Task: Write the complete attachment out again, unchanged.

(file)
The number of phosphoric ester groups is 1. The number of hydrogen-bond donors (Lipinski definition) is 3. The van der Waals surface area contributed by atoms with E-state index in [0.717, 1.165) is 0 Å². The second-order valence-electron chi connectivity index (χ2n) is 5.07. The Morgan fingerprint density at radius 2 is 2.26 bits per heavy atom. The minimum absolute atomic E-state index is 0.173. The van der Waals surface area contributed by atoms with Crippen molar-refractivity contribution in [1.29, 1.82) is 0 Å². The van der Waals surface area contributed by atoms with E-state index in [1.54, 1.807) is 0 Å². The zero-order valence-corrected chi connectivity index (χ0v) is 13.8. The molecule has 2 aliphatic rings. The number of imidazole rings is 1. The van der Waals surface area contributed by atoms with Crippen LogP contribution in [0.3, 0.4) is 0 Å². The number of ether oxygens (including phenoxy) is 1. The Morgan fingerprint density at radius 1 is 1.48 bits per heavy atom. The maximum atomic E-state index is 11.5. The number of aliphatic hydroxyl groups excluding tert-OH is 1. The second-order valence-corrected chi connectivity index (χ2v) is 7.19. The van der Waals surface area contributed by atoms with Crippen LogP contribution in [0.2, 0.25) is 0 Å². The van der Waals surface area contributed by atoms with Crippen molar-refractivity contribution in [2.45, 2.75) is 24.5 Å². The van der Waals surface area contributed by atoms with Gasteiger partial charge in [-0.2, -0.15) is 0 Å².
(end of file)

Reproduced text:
The number of phosphoric ester groups is 1. The number of hydrogen-bond donors (Lipinski definition) is 3. The van der Waals surface area contributed by atoms with E-state index in [0.717, 1.165) is 0 Å². The second-order valence-electron chi connectivity index (χ2n) is 5.07. The Morgan fingerprint density at radius 2 is 2.26 bits per heavy atom. The minimum absolute atomic E-state index is 0.173. The van der Waals surface area contributed by atoms with Crippen molar-refractivity contribution in [1.29, 1.82) is 0 Å². The van der Waals surface area contributed by atoms with E-state index in [1.54, 1.807) is 0 Å². The zero-order valence-corrected chi connectivity index (χ0v) is 13.8. The molecule has 2 aliphatic rings. The number of imidazole rings is 1. The van der Waals surface area contributed by atoms with Crippen LogP contribution in [0.3, 0.4) is 0 Å². The number of ether oxygens (including phenoxy) is 1. The Morgan fingerprint density at radius 1 is 1.48 bits per heavy atom. The maximum atomic E-state index is 11.5. The number of aliphatic hydroxyl groups excluding tert-OH is 1. The second-order valence-corrected chi connectivity index (χ2v) is 7.19. The van der Waals surface area contributed by atoms with Crippen LogP contribution in [0.2, 0.25) is 0 Å². The van der Waals surface area contributed by atoms with Crippen molar-refractivity contribution in [2.45, 2.75) is 24.5 Å². The van der Waals surface area contributed by atoms with Gasteiger partial charge in [-0.2, -0.15) is 0 Å².